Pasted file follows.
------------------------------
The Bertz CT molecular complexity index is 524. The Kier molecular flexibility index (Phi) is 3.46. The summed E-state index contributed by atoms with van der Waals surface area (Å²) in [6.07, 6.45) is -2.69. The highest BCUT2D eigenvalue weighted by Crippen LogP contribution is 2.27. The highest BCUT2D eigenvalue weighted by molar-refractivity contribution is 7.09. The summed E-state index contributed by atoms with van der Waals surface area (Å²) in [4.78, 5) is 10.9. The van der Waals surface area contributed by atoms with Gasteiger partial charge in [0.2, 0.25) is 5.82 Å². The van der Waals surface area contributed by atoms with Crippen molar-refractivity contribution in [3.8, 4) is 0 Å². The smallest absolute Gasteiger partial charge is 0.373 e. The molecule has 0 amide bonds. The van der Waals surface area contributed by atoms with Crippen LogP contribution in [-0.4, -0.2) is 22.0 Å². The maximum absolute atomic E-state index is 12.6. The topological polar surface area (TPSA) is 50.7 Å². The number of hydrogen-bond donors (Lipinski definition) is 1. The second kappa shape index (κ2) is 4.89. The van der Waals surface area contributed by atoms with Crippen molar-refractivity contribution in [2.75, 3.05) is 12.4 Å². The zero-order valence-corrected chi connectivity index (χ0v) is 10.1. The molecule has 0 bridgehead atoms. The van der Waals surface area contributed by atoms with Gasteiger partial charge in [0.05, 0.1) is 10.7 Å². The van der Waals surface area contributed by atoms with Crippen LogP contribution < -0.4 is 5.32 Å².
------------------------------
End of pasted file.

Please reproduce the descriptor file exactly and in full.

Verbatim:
The Bertz CT molecular complexity index is 524. The Kier molecular flexibility index (Phi) is 3.46. The summed E-state index contributed by atoms with van der Waals surface area (Å²) in [6.07, 6.45) is -2.69. The highest BCUT2D eigenvalue weighted by Crippen LogP contribution is 2.27. The highest BCUT2D eigenvalue weighted by molar-refractivity contribution is 7.09. The summed E-state index contributed by atoms with van der Waals surface area (Å²) in [4.78, 5) is 10.9. The van der Waals surface area contributed by atoms with Gasteiger partial charge in [0.2, 0.25) is 5.82 Å². The van der Waals surface area contributed by atoms with Crippen molar-refractivity contribution in [3.8, 4) is 0 Å². The smallest absolute Gasteiger partial charge is 0.373 e. The molecule has 0 amide bonds. The van der Waals surface area contributed by atoms with Crippen LogP contribution in [-0.4, -0.2) is 22.0 Å². The maximum absolute atomic E-state index is 12.6. The topological polar surface area (TPSA) is 50.7 Å². The number of hydrogen-bond donors (Lipinski definition) is 1. The second kappa shape index (κ2) is 4.89. The van der Waals surface area contributed by atoms with Crippen molar-refractivity contribution in [2.75, 3.05) is 12.4 Å². The zero-order valence-corrected chi connectivity index (χ0v) is 10.1. The molecule has 0 bridgehead atoms. The van der Waals surface area contributed by atoms with Gasteiger partial charge in [0.05, 0.1) is 10.7 Å². The van der Waals surface area contributed by atoms with Crippen LogP contribution < -0.4 is 5.32 Å².